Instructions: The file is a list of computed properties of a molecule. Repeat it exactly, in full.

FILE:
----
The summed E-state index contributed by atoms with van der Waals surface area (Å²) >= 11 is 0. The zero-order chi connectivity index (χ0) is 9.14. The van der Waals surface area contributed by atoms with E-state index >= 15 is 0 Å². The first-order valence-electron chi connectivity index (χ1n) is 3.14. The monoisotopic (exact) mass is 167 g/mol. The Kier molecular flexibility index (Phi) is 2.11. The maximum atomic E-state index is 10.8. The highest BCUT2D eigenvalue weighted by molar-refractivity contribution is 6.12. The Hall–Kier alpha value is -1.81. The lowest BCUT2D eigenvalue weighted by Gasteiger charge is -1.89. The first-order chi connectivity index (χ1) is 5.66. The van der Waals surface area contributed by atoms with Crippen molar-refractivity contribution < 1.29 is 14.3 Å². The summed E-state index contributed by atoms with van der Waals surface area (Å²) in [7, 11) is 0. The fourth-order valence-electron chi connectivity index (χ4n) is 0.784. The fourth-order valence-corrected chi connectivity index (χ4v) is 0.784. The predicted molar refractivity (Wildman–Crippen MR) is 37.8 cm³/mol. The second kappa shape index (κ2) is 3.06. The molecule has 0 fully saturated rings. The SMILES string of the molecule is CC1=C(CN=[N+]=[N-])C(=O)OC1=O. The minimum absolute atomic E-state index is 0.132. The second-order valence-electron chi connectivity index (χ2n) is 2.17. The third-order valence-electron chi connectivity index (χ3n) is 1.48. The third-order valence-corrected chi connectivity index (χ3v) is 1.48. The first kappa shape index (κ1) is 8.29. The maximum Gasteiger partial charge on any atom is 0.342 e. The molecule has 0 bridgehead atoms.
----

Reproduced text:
The summed E-state index contributed by atoms with van der Waals surface area (Å²) >= 11 is 0. The zero-order chi connectivity index (χ0) is 9.14. The van der Waals surface area contributed by atoms with E-state index >= 15 is 0 Å². The first-order valence-electron chi connectivity index (χ1n) is 3.14. The monoisotopic (exact) mass is 167 g/mol. The Kier molecular flexibility index (Phi) is 2.11. The maximum atomic E-state index is 10.8. The highest BCUT2D eigenvalue weighted by molar-refractivity contribution is 6.12. The Hall–Kier alpha value is -1.81. The lowest BCUT2D eigenvalue weighted by Gasteiger charge is -1.89. The first-order chi connectivity index (χ1) is 5.66. The van der Waals surface area contributed by atoms with Crippen molar-refractivity contribution < 1.29 is 14.3 Å². The summed E-state index contributed by atoms with van der Waals surface area (Å²) in [7, 11) is 0. The fourth-order valence-electron chi connectivity index (χ4n) is 0.784. The fourth-order valence-corrected chi connectivity index (χ4v) is 0.784. The predicted molar refractivity (Wildman–Crippen MR) is 37.8 cm³/mol. The second kappa shape index (κ2) is 3.06. The molecule has 0 fully saturated rings. The SMILES string of the molecule is CC1=C(CN=[N+]=[N-])C(=O)OC1=O. The minimum absolute atomic E-state index is 0.132. The second-order valence-electron chi connectivity index (χ2n) is 2.17. The third-order valence-electron chi connectivity index (χ3n) is 1.48. The third-order valence-corrected chi connectivity index (χ3v) is 1.48. The first kappa shape index (κ1) is 8.29. The maximum Gasteiger partial charge on any atom is 0.342 e. The molecule has 0 bridgehead atoms.